For those of you who don’t know how Labor Day came to be, the origin of this major American national holiday celebrated annually on the first Monday of September was first acknowledged in the late 1800’s at a time when there were harsh working conditions. During that time, American workers were determined to change conditions and decided to go on a strike, which came to be known as Labor Day. On Sept. 5, 1882, a parade was held in New York City for the workers, approximately 10,000 workers marched in the parade, including but not limited to dressmakers, shoemakers and cigar makers. They marched for better pay, fewer work hours (requesting 8 hours/per day) and safer conditions. However, since Labor Day was not yet a national holiday, many participants ran the risk of being fired as they were missing a day of work.
A workers’ movement, known as the American labor movement, significantly impacted the lives of millions of American workers for years to come. Furthermore, in 1877 many states, including New York, implemented a law that recognized Labor Day. While the 1877 parade was a great success, filling the streets to maximum-capacity, Labor Day only became a national holiday years later through the federal government.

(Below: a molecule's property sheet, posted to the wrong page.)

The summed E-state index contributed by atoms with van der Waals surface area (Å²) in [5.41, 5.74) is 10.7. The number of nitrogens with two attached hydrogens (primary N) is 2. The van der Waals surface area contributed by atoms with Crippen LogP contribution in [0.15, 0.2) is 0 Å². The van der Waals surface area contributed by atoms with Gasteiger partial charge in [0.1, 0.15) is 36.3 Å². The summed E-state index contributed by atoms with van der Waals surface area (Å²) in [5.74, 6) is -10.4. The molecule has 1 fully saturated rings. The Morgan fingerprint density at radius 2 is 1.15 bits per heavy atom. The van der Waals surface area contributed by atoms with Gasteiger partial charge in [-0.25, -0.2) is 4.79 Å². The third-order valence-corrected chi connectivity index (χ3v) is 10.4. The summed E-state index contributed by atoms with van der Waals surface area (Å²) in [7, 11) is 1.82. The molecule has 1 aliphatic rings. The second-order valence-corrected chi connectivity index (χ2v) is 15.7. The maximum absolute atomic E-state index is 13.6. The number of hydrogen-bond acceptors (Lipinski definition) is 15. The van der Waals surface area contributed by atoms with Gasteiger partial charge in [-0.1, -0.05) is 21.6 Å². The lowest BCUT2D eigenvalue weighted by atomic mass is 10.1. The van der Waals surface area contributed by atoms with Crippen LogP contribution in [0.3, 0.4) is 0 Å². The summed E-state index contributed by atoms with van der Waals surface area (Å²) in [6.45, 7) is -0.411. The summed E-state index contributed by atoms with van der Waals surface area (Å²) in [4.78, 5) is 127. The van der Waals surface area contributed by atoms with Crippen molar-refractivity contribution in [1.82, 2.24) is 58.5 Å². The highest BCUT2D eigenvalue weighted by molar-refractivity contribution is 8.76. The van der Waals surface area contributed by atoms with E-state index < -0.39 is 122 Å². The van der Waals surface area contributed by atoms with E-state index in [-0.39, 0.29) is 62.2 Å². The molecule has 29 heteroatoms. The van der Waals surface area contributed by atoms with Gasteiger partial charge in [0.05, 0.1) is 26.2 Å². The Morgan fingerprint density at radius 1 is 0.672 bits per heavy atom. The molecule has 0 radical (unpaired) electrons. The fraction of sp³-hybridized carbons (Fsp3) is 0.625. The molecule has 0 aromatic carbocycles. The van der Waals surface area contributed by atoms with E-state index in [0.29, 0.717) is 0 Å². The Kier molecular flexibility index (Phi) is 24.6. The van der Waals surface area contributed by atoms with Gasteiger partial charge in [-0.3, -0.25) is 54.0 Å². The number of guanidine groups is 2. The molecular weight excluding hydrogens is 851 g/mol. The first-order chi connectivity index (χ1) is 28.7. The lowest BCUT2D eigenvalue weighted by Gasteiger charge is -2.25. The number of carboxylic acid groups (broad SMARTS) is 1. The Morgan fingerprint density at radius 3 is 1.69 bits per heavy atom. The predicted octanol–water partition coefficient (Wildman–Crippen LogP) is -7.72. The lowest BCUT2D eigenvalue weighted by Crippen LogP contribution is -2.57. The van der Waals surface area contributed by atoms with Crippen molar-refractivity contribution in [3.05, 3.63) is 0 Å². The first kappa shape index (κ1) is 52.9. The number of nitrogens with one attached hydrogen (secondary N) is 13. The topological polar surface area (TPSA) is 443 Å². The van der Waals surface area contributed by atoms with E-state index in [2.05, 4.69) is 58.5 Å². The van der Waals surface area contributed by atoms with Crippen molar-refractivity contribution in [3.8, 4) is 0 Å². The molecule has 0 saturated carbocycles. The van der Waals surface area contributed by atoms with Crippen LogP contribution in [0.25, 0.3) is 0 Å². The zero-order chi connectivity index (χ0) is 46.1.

On June 28, 1894, President Cleveland finally declared Labor Day a national holiday after a scare of losing the middle-classes’ votes due to the violent Pullman Strike, which resulted in thousands of angry railway workers leading a protest.
Nowadays, Labor Day is a day of celebration in honor of those workers who fought for their rights and won. However, the focus of the day has shifted to barbeques, a beach day, and a plethora of store sales. Let’s not forget the reason Labor Day became of significance in the first place, marginalized workers fighting for the betterment of their people.
This year, the New York Labor Day Parade will be held on September 8th in Crown Heights for any of you who wish to attend.